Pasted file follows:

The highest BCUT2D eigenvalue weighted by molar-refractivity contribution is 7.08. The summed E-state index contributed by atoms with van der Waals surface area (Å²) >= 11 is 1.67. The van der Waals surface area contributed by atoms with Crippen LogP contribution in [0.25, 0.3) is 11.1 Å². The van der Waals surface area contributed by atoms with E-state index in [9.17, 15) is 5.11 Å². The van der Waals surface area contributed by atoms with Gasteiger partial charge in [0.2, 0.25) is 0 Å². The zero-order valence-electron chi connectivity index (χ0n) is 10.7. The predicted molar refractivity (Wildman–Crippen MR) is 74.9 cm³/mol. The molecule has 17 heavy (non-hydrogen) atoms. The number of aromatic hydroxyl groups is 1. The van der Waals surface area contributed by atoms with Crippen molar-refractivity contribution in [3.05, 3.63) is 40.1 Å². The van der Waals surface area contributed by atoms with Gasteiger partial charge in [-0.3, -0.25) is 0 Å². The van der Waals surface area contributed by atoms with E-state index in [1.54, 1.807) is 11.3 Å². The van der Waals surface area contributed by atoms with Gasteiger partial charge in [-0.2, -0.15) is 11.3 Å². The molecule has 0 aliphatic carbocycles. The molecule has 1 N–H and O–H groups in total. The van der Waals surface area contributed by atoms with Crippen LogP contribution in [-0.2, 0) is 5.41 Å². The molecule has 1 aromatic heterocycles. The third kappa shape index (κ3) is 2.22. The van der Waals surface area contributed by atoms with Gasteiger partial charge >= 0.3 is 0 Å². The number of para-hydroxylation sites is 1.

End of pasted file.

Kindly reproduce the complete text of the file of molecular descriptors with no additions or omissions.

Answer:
The highest BCUT2D eigenvalue weighted by molar-refractivity contribution is 7.08. The summed E-state index contributed by atoms with van der Waals surface area (Å²) >= 11 is 1.67. The van der Waals surface area contributed by atoms with Crippen LogP contribution in [0.25, 0.3) is 11.1 Å². The van der Waals surface area contributed by atoms with E-state index in [9.17, 15) is 5.11 Å². The van der Waals surface area contributed by atoms with Gasteiger partial charge in [0.2, 0.25) is 0 Å². The zero-order valence-electron chi connectivity index (χ0n) is 10.7. The predicted molar refractivity (Wildman–Crippen MR) is 74.9 cm³/mol. The molecule has 17 heavy (non-hydrogen) atoms. The number of aromatic hydroxyl groups is 1. The van der Waals surface area contributed by atoms with Crippen molar-refractivity contribution in [3.05, 3.63) is 40.1 Å². The van der Waals surface area contributed by atoms with Gasteiger partial charge in [-0.3, -0.25) is 0 Å². The van der Waals surface area contributed by atoms with E-state index in [1.54, 1.807) is 11.3 Å². The van der Waals surface area contributed by atoms with Gasteiger partial charge in [-0.2, -0.15) is 11.3 Å². The molecule has 0 aliphatic carbocycles. The molecule has 1 N–H and O–H groups in total. The van der Waals surface area contributed by atoms with Crippen LogP contribution in [-0.2, 0) is 5.41 Å². The molecule has 1 aromatic heterocycles. The third kappa shape index (κ3) is 2.22. The van der Waals surface area contributed by atoms with Gasteiger partial charge >= 0.3 is 0 Å². The number of para-hydroxylation sites is 1.